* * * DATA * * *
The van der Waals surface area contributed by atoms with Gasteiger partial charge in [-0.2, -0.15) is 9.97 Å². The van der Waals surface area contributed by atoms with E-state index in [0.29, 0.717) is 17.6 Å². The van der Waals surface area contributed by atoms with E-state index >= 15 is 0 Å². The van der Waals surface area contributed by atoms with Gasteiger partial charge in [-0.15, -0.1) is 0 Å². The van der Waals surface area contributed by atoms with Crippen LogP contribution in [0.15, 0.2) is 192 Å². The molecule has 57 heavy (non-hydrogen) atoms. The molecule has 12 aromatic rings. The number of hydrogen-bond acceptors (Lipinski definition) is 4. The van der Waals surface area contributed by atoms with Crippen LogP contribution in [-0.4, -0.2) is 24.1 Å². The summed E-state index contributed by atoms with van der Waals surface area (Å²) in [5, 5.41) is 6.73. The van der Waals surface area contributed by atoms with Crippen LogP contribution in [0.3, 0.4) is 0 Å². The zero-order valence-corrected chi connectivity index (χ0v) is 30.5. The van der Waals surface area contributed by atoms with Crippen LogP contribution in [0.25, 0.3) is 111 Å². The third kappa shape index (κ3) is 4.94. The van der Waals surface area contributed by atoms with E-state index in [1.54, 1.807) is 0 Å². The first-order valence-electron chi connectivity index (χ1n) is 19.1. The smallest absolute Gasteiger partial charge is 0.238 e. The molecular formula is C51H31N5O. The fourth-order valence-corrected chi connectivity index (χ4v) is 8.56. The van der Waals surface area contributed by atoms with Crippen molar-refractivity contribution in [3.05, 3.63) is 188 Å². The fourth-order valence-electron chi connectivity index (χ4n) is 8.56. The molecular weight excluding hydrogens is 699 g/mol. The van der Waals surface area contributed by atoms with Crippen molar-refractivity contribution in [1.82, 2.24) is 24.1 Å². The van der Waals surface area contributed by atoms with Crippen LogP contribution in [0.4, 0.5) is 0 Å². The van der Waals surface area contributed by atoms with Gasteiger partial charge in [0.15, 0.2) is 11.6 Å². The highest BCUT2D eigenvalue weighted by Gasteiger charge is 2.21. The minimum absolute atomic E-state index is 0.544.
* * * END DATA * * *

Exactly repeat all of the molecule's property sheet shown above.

The van der Waals surface area contributed by atoms with Gasteiger partial charge in [-0.2, -0.15) is 9.97 Å². The van der Waals surface area contributed by atoms with E-state index in [0.29, 0.717) is 17.6 Å². The van der Waals surface area contributed by atoms with E-state index >= 15 is 0 Å². The van der Waals surface area contributed by atoms with Gasteiger partial charge in [-0.15, -0.1) is 0 Å². The van der Waals surface area contributed by atoms with Crippen LogP contribution in [0.15, 0.2) is 192 Å². The molecule has 57 heavy (non-hydrogen) atoms. The molecule has 12 aromatic rings. The number of hydrogen-bond acceptors (Lipinski definition) is 4. The van der Waals surface area contributed by atoms with Crippen LogP contribution in [-0.4, -0.2) is 24.1 Å². The summed E-state index contributed by atoms with van der Waals surface area (Å²) in [5, 5.41) is 6.73. The van der Waals surface area contributed by atoms with Crippen LogP contribution in [0.3, 0.4) is 0 Å². The zero-order valence-corrected chi connectivity index (χ0v) is 30.5. The van der Waals surface area contributed by atoms with Crippen LogP contribution in [0.25, 0.3) is 111 Å². The third kappa shape index (κ3) is 4.94. The van der Waals surface area contributed by atoms with E-state index in [1.54, 1.807) is 0 Å². The first-order valence-electron chi connectivity index (χ1n) is 19.1. The smallest absolute Gasteiger partial charge is 0.238 e. The molecular formula is C51H31N5O. The fourth-order valence-corrected chi connectivity index (χ4v) is 8.56. The van der Waals surface area contributed by atoms with Crippen molar-refractivity contribution in [3.05, 3.63) is 188 Å². The fourth-order valence-electron chi connectivity index (χ4n) is 8.56. The molecular weight excluding hydrogens is 699 g/mol. The van der Waals surface area contributed by atoms with Crippen molar-refractivity contribution in [1.82, 2.24) is 24.1 Å². The van der Waals surface area contributed by atoms with Crippen LogP contribution in [0.4, 0.5) is 0 Å². The van der Waals surface area contributed by atoms with Gasteiger partial charge in [0.15, 0.2) is 11.6 Å². The highest BCUT2D eigenvalue weighted by Gasteiger charge is 2.21. The minimum absolute atomic E-state index is 0.544.